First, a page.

“Well there’s two; two trains running...” Muddy Waters and others
I first heard Al Wilson play harmonica on the great 1965 Son House album, Father of the Folk Blues. I loved his tone, phrasing and smooth way of working in and out of Son’s playing and singing. I next came upon Al Wilson in about 1970 playing in a band named after one of my favorite country blues songs, Canned Heat. The guitarist in that band was Henry Vestine, one of my favorite guitarists, and I had several of their LP’s. I loved that band. At the same time, I was also listening regularly to Gene Shay’s long running Sunday folk music show, at that time on WRTI, and I was familiar with the incredible rhythmic and strange guitar work of a man named John Fahey. And I had seen Howling Wolf on Shindig with the Rolling Stones and decided that I wanted to be a blues musician.
These things were all happening when I was a teenager, and they all had a role in helping me develop into the musician I am now. I was getting more and more into music at that time, going to the many coffeehouses in the Philadelphia area and hanging out in Rittenhouse Square and jamming with countless great Philadelphia musicians. At coffeehouses, and even at my high school, I also got to see Son House and Canned Heat live as well as Skip James, Mississippi John Hurt, Sleepy John Estes, Rev. Gary Davis, and many more in person. At the time I was drinking all of this in, though, I had no idea of all that had to have happened so that all of these old musicians, who had last recorded in the 1930’s, were there in front of me and on records again. I went to festivals, met some of these great players, and even got to play and jam with many of them. But I didn’t get the whole story of how they were re-discovered until 5 years ago when I saw the amazing film, Two Trains Running at the Ritz Bourse. And what a story it was.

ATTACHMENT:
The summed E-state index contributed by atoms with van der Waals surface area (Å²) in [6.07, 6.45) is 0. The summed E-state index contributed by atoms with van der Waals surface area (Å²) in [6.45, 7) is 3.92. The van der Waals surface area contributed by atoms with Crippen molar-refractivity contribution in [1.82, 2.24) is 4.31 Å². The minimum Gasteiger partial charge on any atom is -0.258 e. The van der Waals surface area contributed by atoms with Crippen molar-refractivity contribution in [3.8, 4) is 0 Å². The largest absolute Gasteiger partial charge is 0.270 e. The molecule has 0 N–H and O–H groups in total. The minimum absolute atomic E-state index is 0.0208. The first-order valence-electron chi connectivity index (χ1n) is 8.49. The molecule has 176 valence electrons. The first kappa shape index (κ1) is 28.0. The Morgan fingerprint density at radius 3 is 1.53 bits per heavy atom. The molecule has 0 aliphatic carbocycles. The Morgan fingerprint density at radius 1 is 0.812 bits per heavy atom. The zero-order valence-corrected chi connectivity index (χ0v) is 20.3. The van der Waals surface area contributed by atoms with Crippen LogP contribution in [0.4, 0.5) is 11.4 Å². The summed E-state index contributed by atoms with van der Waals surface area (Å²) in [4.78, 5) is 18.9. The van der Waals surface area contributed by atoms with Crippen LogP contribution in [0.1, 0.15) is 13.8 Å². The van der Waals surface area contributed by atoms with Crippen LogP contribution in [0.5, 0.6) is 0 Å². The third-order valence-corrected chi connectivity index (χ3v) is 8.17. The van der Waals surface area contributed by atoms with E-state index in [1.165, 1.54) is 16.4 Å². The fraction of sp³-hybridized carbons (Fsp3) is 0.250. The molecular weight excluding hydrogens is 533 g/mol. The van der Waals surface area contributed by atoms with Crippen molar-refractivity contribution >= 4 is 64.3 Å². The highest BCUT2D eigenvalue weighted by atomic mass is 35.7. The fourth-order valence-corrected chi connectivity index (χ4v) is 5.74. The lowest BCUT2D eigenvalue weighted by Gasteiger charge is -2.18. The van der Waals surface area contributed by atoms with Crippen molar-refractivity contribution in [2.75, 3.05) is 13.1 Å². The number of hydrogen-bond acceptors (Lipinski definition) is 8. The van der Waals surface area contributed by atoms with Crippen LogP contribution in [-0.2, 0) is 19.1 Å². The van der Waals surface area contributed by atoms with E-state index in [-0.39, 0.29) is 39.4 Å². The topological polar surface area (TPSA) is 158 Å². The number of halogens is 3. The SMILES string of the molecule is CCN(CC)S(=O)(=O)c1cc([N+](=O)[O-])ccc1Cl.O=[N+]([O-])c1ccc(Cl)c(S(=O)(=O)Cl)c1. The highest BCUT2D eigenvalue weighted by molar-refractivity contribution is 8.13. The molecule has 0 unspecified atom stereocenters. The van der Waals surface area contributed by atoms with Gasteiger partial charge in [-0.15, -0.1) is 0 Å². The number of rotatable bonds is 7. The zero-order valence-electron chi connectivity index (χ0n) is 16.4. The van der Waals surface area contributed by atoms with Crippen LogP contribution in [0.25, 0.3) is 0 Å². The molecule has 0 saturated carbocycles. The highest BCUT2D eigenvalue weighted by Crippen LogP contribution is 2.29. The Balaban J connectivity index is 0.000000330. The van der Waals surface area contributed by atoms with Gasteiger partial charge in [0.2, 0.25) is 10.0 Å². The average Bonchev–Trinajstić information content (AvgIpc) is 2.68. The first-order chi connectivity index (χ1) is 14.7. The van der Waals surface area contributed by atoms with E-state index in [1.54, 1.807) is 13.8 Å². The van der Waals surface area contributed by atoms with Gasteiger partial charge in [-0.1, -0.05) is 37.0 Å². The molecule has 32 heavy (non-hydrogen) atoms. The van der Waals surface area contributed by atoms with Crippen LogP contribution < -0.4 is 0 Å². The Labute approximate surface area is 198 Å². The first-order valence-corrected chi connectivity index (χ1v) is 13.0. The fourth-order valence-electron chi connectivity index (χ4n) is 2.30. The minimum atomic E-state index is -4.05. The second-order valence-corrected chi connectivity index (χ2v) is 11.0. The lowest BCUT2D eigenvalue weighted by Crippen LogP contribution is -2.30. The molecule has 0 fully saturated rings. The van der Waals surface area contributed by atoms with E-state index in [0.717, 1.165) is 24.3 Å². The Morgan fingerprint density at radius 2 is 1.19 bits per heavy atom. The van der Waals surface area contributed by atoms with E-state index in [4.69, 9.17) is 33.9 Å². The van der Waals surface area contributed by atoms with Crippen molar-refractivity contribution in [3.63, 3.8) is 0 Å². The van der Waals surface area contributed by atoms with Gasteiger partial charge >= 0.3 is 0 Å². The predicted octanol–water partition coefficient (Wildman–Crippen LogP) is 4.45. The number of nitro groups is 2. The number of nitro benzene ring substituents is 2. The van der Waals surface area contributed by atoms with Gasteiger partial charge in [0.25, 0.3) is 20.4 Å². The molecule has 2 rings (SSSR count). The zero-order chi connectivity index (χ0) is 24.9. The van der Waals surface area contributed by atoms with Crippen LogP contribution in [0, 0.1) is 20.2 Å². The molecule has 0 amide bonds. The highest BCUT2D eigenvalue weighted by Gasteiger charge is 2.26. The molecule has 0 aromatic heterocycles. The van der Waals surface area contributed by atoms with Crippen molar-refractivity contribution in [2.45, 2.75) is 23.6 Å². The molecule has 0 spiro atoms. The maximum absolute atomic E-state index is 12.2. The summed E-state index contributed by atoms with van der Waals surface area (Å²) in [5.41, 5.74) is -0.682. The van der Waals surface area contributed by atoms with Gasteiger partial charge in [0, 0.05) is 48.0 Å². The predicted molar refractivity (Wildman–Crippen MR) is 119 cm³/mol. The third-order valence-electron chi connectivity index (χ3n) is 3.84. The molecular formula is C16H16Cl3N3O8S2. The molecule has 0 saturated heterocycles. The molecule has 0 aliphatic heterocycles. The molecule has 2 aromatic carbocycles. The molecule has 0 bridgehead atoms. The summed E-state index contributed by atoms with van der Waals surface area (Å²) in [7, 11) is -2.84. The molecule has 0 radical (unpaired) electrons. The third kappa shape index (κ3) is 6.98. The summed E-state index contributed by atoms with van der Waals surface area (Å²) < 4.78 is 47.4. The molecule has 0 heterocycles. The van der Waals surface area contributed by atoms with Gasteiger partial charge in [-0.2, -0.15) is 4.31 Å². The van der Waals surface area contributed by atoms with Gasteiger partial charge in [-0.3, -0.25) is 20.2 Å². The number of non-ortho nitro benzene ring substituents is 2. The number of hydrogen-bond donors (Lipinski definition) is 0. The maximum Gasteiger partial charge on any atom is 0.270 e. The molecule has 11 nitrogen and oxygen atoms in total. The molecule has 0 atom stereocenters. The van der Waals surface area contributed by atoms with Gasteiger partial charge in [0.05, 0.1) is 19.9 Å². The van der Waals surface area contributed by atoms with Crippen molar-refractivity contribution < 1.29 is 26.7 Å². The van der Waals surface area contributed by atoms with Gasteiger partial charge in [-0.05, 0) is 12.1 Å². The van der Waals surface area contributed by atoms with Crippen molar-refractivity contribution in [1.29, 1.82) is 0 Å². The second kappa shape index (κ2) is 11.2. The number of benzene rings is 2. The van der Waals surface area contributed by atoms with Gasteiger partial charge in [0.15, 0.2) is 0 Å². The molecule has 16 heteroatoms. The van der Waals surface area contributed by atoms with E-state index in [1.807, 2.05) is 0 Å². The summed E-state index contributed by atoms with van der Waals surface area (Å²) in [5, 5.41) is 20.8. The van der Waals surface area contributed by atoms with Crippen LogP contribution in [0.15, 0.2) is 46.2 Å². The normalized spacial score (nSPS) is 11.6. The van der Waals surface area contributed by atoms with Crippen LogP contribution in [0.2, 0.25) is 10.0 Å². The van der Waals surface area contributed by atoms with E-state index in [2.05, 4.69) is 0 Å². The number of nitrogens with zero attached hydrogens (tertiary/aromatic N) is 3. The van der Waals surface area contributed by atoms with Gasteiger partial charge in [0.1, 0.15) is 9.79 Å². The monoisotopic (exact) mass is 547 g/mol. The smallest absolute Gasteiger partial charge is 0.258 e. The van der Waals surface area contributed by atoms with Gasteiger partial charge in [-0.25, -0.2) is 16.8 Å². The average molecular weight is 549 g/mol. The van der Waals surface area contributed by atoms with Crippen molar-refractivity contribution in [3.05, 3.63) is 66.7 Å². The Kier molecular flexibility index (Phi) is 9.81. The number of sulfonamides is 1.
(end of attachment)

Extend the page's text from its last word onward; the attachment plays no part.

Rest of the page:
Two Trains Running tells the story of young white college students who set out in 1963 on quests to try and find Son House and Skip James, musicians they had only heard on scratchy old 78 records and folk music anthology LP’s. Totally separately, Phil Spiro, Dick Waterman, and Nick Perls, from MA, and John Fahey and Henry Vestine from CA set out on long journeys through rural Mississippi and Tennesse to find these performers. This documentary takes us along for the ride. We get to see some of their interactions with the people they met, some of the blind spots they hit, the ways they had to improvise, how they had to allow things to happen, and their incredible dedication to the mission that kept them going. We get to see what they had to do and go through to enable me to hear and see so many of these incredible musicians as I was becoming a musician.
This all happened in 1963 and 1964 in the South, just as the Civil Rights Movement was heating up and starting to gain national attention. This was the time of Freedom Schools, marches, and voter registration drives, and there was violence and danger all around. It was a time of deep challenge and change on so many levels, social and political as well as musical, and the film does an excellent job of setting the search for these musicians in the context of those times. There are wonderful interviews with Civil Rights workers and powerful news footage from the time. It is a powerful reminder of what it can take to produce societal change and how very little happens in isolation in a society,
Two Trains Running is an incredibly powerful and moving documentary. With interviews, live action, animation and plenty of music, it pays tribute to so many people and so many things that came together at a precise point in time to change us as a nation, both musically and otherwise. It is a film I have seen several times and will probably watch some more. It is available on Amazon Prime. You can also look up many of the people mentioned and associated with the film via Wikipedia and the web in general. I urge you to see it; it will affect you in very deep ways.